Internet Source: Agrigain Article

Conservationists Find Sumagrow Improves Soil in Missouri

A study managed by the Missouri Department of Conservation
(MDC) was conducted with SumaGrow® on the Ionia Ridge
Conservation Area in Missouri. This 233 acre area lies within
the Hi Lonesome Focus Area for recovery of the greater prairie
chicken and native habitat for other grassland species. The
study on this area focused on interests in pursuing the potential
for soil microbial products to improve success of native tallgrass
seedling establishment and also to evaluate the effect on stand
persistence. This area was an active row crop and cattle grazing
farm prior to the acquisition by the Missouri Conservation
Department in 2008.

The main parameters of this study focused on the differences in
the physical and biological properties of the soil between control
and SumaGrow® treatment groups within the Conservation
Area: When comparing soil treated with a product containing
SumaGrow® with untreated plots, the treated soil experienced
a 15+ percent increase in soil moisture potential. How does this
benefit the grower struggling with drought or frustrated by
soggy soil? The benefit for both is that healthy soil holds water.


MISSOURI DEPARTMENT OF CONSERVATION FIELD TRIAL pics 2Rain and moisture are captured by the soil instead of remaining
on the surface to volatize off or run-off into streams and
waterways, most likely taking valuable top soil and nutrients
with it. For the grower who is struggling with muddy, over wet
soil, fertile ground dries out quicker as the water penetrates the
soil instead of remaining on the surface, slowing down planting
or damaging grasses and turf.

Additionally, the study found a 26 percent reduction in soil
compaction in the SumaGrow® treated soil. Reduced soil
compaction means that the soil is softer and more aerated, so plant roots can grow more easily and reach deeper to tap the
water and nutrients held within the subsoil.

In addition, this study found that SumaGrow® treated soil
contained a higher functional group diversity index in relation
to the microbial populations within the treatment areas.
This can be taken to mean that the SumaGrow® treated areas
had a more balanced microbial population, leading to more
productive soil in the end.

The mean functional group diversity indices for the treatment
groups were significantly higher for the SumaGrow® treated
groups. The 1 gallon per acre rate versus the control had the
highest mean functional group diversity (mean = 1.61, p = 0.0099*),
the 1/2 gallon per acre rate versus the control had the second
highest mean functional group diversity (mean = 1.56, p = 0.034*),
and there was no significant interaction between the SumaGrow®
treatment groups in relation to mean functional group diversity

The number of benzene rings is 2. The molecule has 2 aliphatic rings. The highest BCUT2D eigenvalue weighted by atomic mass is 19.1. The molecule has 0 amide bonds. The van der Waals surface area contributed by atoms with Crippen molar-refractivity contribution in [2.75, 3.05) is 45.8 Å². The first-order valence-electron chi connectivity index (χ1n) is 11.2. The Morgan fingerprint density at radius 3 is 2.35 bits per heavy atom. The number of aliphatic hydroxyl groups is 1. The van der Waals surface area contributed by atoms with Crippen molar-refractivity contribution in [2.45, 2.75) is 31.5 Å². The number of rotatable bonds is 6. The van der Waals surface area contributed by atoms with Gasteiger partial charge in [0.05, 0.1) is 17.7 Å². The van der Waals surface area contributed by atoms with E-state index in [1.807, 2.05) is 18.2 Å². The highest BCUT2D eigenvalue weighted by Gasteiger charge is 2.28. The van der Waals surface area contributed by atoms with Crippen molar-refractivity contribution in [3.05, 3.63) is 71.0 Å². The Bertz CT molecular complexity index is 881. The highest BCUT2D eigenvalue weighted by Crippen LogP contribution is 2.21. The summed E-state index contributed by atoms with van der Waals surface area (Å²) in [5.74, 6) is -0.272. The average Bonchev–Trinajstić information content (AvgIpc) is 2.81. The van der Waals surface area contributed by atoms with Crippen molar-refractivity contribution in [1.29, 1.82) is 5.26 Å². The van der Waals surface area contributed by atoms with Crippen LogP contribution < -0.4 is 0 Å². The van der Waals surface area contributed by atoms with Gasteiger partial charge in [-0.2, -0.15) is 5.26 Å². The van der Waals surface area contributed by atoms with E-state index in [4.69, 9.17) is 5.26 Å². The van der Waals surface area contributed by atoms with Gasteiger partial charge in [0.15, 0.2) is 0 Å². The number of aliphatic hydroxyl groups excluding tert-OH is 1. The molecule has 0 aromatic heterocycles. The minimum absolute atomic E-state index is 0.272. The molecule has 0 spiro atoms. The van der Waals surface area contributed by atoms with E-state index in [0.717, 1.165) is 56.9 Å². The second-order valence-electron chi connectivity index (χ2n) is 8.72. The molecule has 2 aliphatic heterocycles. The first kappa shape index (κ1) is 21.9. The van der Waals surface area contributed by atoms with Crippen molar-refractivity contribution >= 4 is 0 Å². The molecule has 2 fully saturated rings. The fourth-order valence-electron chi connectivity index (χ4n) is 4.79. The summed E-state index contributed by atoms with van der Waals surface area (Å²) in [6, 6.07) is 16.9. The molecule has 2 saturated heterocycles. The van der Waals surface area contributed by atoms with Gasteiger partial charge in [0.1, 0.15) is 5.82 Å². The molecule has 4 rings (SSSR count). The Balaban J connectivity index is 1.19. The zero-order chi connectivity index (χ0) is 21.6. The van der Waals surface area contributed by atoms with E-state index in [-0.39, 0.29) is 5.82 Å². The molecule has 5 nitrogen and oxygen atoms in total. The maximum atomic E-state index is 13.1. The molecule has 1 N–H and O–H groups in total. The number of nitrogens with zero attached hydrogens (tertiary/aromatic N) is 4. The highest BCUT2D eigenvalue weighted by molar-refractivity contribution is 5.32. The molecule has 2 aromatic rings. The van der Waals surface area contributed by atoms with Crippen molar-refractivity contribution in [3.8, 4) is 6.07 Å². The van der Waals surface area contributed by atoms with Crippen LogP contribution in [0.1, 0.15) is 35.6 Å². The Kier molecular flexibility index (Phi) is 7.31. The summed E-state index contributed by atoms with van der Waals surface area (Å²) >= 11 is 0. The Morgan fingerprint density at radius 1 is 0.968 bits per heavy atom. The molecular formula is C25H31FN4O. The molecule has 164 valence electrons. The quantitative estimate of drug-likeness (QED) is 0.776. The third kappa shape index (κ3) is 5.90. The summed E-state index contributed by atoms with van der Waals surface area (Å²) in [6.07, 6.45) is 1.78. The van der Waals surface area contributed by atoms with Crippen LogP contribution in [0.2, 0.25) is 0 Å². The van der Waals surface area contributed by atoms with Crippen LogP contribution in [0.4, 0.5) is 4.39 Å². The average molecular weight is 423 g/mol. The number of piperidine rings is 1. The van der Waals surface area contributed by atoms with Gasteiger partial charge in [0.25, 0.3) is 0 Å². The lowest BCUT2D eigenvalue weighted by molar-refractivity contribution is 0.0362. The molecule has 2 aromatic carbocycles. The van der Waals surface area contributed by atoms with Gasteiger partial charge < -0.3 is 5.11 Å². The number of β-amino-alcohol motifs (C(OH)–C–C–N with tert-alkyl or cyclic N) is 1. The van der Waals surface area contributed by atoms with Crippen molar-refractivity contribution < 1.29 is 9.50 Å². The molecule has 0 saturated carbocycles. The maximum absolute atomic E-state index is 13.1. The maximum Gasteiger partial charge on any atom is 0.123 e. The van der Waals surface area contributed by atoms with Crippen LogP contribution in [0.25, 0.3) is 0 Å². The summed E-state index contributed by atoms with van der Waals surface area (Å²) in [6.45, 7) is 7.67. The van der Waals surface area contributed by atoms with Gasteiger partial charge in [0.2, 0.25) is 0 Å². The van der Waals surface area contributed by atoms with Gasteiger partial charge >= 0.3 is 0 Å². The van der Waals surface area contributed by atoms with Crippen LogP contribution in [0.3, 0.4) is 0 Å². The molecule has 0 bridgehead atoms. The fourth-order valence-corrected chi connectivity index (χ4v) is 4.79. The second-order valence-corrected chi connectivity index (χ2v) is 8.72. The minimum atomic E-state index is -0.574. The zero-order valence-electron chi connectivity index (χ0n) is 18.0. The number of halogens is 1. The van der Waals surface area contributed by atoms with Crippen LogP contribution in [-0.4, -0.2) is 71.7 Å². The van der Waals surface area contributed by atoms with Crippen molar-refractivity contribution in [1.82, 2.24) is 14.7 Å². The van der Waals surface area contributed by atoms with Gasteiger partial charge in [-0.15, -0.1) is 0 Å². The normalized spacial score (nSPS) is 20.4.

(mean = 1.37, p = 0.47).


The mean fungal bacterial ratios for the treatment groups were
significantly higher for the SumaGrow® treated groups. The 1
gallon per acre rate versus the control had the highest mean
fungal bacterial ratio (mean = 0.27, p = 0.0029*), the 1/2 gallon
per acre rate versus the control had the second highest mean
fungal bacterial ratio (mean = 0.26, p = 0.0054*), and there was no significant interaction between the SumaGrow® treated groups
in relation to mean fungal bacterial ratios (mean = 0.15, p = 0.33).



In relation to soil compaction, measured in pounds per square
inch, the SumaGrow® treatment at 1 gallon (mean = 7.67 psi) and
½ a gallon (mean = 8.08 psi) per acre were significantly lower
than the control (p = < 0.0001) which had the highest pressure
readings (mean = 11 psi).

In relation to soil moisture, obtained from a moisture probe, the
SumaGrow® treatment at 1 gallon (mean = 61.67, p = 0.056) and
½ a gallon (mean = 62.5, p = 0.035) per acre were significantly
higher than the control which had the lowest moisture readings
(mean = 54.2).


Mangoes in Ecuador Achieve Stellar Yield Increase of 42.7% to 51.5%

From the analysis carried out and the results obtained, it can be concluded that:  The best production result was seen in the T2 [SumaGrow plus a 50% reduction in fertilizer], which shows a double saving.  First, by increasing production by 51.5% and second by decreasing the use of chemical fertilizer by 50% • T3 (100% Genesis with SumaGrow) versus T1 (100% Chemical) shows an increase in production of 42.7% clearly showing the benefit of applying only (Genesis with SumaGrow) against traditional chemical fertilization.

T3 (100% Genesis with SumaGrow, no fertilizer) versus T1 (100% Chemical) shows an increase in production of 42.7% clearly showing the benefit of applying only (Genesis with SumaGrow) against traditional chemical fertilization.

Picture from Mango report

There was an amazing increase in the soil health as measured by the Organic Material:

Materia Orgánica del suelo %
1,5 2,7

Here is the original report in Spanish (with pictures and graphs):

Ecuador — ITF RICABERTO (Mango)

A Google Translate version is available here without the pictures and graphs:

Ecuador — ITF RICABERTO (Mango) – English

Soil Health Shows Significant Improvement; A Sports Field Study in Costa Mesa, California